Per Debian policy,
python refers to Python 2 and
python3 refers to Python 3. Don't try to change this system-wide or you are in for the sort of trouble you already discovered.
Virtual environments allow you to run an isolated Python installation with whatever version of Python and whatever libraries you need without messing with the system Python install.
With recent Python 3,
venv is part of the standard library; with older versions, you might need to install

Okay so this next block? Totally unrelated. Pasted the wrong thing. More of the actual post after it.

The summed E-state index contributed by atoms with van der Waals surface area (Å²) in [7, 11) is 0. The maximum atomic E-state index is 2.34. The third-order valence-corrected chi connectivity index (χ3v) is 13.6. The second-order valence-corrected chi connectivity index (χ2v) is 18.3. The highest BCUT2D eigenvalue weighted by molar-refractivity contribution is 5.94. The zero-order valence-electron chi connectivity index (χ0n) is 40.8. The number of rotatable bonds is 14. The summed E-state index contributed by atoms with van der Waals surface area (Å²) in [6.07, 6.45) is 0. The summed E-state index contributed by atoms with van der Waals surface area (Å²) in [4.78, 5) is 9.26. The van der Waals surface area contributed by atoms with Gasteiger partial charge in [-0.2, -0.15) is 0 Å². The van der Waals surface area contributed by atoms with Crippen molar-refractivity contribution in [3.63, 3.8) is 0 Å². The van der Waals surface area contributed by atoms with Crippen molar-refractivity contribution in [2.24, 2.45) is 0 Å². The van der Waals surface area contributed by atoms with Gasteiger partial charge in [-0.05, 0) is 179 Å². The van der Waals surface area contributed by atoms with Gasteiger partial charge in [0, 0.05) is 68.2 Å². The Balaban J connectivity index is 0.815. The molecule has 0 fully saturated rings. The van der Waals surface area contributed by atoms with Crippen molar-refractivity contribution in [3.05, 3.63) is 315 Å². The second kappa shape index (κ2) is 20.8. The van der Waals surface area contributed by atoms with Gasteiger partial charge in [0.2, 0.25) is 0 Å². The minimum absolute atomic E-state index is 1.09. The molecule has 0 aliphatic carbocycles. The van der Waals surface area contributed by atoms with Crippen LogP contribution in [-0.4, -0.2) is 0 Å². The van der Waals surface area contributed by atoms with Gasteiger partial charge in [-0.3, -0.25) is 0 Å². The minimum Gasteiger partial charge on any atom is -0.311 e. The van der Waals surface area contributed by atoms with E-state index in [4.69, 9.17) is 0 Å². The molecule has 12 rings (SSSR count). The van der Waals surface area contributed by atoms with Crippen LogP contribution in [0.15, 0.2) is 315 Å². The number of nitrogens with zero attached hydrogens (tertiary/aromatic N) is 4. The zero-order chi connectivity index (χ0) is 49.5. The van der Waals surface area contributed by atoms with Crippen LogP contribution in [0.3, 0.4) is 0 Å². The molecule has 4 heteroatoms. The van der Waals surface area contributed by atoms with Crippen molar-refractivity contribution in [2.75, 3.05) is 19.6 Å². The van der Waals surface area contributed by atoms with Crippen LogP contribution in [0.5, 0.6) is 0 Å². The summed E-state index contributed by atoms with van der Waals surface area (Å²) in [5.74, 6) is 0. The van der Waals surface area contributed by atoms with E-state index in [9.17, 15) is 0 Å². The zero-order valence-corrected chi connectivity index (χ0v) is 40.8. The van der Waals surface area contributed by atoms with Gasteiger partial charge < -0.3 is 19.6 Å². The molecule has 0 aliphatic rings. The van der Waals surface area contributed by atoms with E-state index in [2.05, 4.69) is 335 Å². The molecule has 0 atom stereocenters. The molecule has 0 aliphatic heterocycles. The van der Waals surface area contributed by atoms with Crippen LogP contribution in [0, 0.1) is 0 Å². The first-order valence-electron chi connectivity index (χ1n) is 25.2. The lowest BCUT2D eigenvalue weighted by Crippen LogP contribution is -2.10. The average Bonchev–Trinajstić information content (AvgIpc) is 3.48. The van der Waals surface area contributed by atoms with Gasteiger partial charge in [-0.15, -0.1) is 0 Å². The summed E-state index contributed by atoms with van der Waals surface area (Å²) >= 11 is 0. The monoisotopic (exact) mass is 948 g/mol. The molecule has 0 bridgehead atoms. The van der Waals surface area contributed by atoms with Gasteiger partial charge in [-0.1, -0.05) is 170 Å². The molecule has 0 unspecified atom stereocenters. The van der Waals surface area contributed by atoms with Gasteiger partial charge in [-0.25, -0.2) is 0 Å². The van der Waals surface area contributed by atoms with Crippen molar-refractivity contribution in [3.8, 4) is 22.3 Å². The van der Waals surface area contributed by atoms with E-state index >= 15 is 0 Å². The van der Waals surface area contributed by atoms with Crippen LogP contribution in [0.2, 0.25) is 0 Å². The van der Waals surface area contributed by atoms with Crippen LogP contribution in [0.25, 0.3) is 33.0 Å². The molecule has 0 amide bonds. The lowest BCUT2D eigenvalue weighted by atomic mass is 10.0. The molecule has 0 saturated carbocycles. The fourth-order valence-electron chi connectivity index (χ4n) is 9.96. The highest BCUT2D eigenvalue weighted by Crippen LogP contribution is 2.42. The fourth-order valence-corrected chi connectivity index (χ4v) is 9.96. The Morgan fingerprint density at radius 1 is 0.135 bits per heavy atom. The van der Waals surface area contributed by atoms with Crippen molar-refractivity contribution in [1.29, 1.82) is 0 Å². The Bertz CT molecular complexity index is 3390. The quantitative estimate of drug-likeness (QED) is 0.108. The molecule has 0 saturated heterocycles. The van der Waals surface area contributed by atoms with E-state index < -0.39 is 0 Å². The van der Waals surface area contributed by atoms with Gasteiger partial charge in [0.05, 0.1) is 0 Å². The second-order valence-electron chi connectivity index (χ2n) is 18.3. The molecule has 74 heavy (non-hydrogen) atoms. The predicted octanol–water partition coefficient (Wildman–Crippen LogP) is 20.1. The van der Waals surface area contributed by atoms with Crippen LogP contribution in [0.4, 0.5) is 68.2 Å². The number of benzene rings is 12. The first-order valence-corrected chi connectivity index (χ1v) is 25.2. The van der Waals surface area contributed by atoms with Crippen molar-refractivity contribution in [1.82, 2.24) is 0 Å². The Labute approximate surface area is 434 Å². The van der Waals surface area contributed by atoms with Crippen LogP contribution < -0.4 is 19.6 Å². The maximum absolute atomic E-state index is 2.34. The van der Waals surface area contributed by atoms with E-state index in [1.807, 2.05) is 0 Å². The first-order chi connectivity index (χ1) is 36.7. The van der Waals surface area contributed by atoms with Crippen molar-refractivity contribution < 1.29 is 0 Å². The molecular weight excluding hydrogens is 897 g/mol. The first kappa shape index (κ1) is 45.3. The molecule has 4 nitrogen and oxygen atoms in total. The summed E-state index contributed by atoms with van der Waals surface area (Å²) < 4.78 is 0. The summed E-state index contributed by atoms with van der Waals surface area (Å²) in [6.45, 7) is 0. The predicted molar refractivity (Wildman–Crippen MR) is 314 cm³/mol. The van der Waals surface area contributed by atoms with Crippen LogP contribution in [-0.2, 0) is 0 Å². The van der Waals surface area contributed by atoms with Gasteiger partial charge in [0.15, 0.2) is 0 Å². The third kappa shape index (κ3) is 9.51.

python3-venv or a similar package.
$HOME~$ python --version Python 2.7.11 $HOME~$ python3 -m venv myenv ... stuff happens ... $HOME~$ . ./myenv/bin/activate (myenv) $HOME~$ type python # "type" is preferred over which; see POSIX python is /home/you/myenv/bin/python (myenv) $HOME~$ python --version Python 3.5.1
A common practice is to have a separate environment for each project you work on, anyway; but if you want this to look like it's effectively system-wide for your own login, you could add the activation stanza to your
.profile or similar.
~ Answered on 2017-09-07 11:42:06